Video: US radio host says the New Yorker ‘promoted child abuse’ with Bert and Ernie equal marriage cover

Illustrated rainbow pride flag on a white background.

A US radio host has weighed in on the media attention surrounding the Supreme Court ruling on DOMA last week, to say that the New Yorker magazine “promoted child abuse”, by featuring Sesame Street characters embracing at the news on its cover.

This week’s cover over the magazine features Bert and Ernie embracing on a sofa, while an image of the US Supreme Court Justices appears on their television screen.

Bryan Fischer, a Christian radio host, made the comments whilst speaking on his Focal Point programme, saying the pair were engaged in a “homosexual clinch”.

“I don’t know which is which”, he said, continuing: “This is grossly irresponsible for The New Yorker to promote this, they really are promoting child endangerment and they are promoting child abuse.”

Fischer also quoted figures from the heavily criticised Regnerus Study, published in July 2012, which was titled “How Different Are The Adult Children of Parents Who Have Same-sex Relationships? Findings from the New Family Structures Study”. Its findings were refuted by many and deemed “flawed and misleading”.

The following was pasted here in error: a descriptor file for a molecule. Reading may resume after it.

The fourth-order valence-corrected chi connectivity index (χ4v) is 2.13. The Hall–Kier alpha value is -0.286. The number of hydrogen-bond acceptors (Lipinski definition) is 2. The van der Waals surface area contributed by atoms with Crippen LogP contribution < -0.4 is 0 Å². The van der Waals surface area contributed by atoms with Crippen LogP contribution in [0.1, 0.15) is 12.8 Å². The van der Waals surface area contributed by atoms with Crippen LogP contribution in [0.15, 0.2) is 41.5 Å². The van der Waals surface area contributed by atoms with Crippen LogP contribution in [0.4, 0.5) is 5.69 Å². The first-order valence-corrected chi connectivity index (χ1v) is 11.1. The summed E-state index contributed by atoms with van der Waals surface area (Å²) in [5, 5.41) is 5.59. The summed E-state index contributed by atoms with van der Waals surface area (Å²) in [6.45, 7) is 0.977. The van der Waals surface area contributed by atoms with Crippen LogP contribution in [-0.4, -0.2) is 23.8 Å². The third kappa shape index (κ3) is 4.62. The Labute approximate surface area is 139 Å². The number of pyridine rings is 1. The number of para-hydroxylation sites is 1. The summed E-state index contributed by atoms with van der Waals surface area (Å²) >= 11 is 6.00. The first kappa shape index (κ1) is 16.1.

The Sesame Street characters have been widely assumed to be a couple, despite denials by producers of the long-running children’s television programme.

Back in 2011, a petition signed by more than 10,000 people called for the characters to get married.

At the time, a Sesame workshop statement said: “Bert and Ernie are best friends. They were created to teach preschoolers that people can be good friends with those who are very different from themselves.

“Even though the Sesame Street Muppets … possess many human traits and characteristics, they have no sexual orientation.”

On Wednesday, the US Supreme Court struck down the Defense of Marriage Act (DOMA), which federally defined marrage as between one man and one woman. 

In the second case, around California’s Proposition 8, the Supreme Court ruled that such a ruling was not in its jurisdiction, nor was it in the jurisdiction of the Ninth Circuit Court, which previously ruled, therefore deferring the decision to a previous ruling by a district court which decided the ban was unconstitutional. 

These cases were seen as key in the campaign for equality in the US, and have been widely reported.